Like me, my friend grew up raised by a career cop. Like me, he grew up aware of race, but also with a respect and appreciation for the incredibly difficult job that police officers undertake every day.

And like me, he is a well-educated, articulate professional. He holds a senior executive position at a large software company, holds advanced degrees, makes a very healthy living, and comports himself with the utmost of poise and dignity.

But he’s black.

In a Facebook post, he bravely shared how he must go out of his way to be friendly and ensure that he comes off as non-threatening. He explained that when he goes on vacation to exclusive locales, he takes care never to go anywhere alone to avoid being harassed for proof that he belongs there.

Most shockingly to me, he shared how even at his own company, where he is one of the most visible executives, he was once refused access to an area despite wearing company-branded clothing and showing a blog post he had written.

His story hit close to home for me as it laid bare how different our experience with racism has been, even though our experiences otherwise were so similar. As I processed his story and those I heard from other black friends, I realized just how much I have failed to recognize when it comes to bias.

Rooting Out Bias

I need to be very careful here. I don’t want to minimize George Floyd’s death, racial bias, or the gut-wrenching lack of awareness to it, of which many of us are guilty.

But as I’ve been processing all that has been going on around us, I realized that my blindness was likely not limited to the very different reality that black men and women experience.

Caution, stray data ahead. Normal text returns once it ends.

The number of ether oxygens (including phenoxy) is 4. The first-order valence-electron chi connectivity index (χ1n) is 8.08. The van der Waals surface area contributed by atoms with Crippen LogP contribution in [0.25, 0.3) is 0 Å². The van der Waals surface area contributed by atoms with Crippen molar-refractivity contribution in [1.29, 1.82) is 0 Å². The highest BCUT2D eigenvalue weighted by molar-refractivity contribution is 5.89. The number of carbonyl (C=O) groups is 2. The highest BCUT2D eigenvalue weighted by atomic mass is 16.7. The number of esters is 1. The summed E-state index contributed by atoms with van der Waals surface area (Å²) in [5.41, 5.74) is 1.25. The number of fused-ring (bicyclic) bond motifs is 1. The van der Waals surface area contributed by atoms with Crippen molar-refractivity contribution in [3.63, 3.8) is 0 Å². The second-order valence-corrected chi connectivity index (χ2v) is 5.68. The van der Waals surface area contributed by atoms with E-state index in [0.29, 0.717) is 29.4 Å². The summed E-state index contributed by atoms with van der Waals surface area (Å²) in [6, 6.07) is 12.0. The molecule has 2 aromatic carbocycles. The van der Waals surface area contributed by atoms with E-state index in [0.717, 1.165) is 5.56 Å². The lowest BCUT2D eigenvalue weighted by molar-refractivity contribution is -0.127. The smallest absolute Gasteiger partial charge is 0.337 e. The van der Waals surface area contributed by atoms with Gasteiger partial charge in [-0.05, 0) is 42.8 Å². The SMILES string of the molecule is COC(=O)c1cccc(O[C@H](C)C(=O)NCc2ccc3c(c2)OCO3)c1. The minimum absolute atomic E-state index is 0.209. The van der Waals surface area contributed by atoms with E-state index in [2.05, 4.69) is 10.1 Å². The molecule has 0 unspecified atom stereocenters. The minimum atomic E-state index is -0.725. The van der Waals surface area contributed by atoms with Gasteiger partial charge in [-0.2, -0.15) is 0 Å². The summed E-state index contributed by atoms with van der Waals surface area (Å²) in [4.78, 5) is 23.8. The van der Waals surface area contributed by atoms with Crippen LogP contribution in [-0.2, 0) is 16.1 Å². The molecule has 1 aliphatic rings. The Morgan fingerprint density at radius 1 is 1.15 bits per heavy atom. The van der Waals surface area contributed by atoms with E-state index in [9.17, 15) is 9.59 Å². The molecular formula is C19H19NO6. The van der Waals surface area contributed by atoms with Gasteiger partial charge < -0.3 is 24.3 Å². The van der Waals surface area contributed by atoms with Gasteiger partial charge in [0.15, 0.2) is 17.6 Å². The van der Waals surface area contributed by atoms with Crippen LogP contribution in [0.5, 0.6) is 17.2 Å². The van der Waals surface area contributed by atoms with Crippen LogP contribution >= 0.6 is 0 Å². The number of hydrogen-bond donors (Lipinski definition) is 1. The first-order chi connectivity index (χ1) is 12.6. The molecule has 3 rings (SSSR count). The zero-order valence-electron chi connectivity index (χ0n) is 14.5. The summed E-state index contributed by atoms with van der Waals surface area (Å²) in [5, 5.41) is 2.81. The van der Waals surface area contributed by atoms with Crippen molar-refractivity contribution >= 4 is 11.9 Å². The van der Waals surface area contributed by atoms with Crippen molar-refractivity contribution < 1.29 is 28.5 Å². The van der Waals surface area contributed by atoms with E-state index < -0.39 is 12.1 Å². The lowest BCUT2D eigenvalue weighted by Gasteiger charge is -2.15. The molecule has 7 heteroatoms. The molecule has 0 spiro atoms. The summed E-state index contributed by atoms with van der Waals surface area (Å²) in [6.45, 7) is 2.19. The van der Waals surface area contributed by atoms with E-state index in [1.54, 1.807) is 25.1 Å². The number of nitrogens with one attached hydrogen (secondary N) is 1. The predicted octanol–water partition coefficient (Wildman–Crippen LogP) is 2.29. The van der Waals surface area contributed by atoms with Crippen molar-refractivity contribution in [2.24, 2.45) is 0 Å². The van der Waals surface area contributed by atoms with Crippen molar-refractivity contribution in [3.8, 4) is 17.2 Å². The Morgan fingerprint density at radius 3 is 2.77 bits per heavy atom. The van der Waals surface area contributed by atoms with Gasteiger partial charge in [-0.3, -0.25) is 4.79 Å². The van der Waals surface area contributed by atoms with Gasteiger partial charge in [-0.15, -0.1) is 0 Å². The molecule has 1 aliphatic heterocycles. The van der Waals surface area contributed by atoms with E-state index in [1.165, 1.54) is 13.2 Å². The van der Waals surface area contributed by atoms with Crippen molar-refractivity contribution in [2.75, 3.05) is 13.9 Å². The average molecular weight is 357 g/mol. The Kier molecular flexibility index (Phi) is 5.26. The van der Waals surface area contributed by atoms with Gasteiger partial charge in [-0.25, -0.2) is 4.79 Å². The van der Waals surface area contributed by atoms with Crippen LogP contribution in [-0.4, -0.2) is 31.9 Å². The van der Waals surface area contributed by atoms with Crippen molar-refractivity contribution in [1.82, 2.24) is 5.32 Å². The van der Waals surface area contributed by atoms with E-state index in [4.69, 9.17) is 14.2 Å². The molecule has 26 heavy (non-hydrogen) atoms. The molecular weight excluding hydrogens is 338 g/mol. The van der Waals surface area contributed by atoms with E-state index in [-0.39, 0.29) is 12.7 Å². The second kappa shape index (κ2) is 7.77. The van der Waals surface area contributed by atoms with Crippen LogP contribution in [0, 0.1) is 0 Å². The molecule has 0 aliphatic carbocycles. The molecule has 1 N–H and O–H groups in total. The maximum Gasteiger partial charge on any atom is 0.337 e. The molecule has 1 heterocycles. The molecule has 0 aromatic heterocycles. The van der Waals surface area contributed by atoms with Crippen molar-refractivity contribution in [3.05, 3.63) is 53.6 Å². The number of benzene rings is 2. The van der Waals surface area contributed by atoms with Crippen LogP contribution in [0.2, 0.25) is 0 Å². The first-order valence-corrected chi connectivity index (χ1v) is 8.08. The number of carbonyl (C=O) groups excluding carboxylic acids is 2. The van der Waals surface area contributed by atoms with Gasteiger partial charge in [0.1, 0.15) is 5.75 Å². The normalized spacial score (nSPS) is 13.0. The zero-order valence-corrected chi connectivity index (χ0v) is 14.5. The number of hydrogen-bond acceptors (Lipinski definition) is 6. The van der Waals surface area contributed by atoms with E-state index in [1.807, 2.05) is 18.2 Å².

I am now confident that it extends to any number of biases across a vast spectrum of race, gender, sexuality, nationality, and on and on. 

I like to think of myself as self-aware, but these events have made me realize that confronting subconscious or below-the-surface bias of any form, including seeing it within ourselves and our organizations, takes willful and active effort — we have to put forth the energy to identify and address it.

And most of us don’t.

But we need to.

As I continued to process what has been happening, I realized that at least part of the answer is something that I’ve been talking about for some time: empathy.

At its core, being empathetic means to put ourselves into someone else’s shoes and attempt to feel what they feel. If we don’t share their experiences, this will be an imperfect exercise. Still, when we put forth the effort to genuinely understand what someone else is experiencing and feeling, we slowly find a way empathy.

And empathy opens the door to us seeing and, ultimately, rooting out our biases and the biases that permeate our organizations and institutions in all its forms.

The first step in doing this is to share our stories. Doing so provides a window into our experiences so others have an opportunity to engage with them and create the pathway to empathy, much as my friend did for me. 

So, what are your experiences with bias in any form? What’s your story?

Image credit: Sharon McCutcheon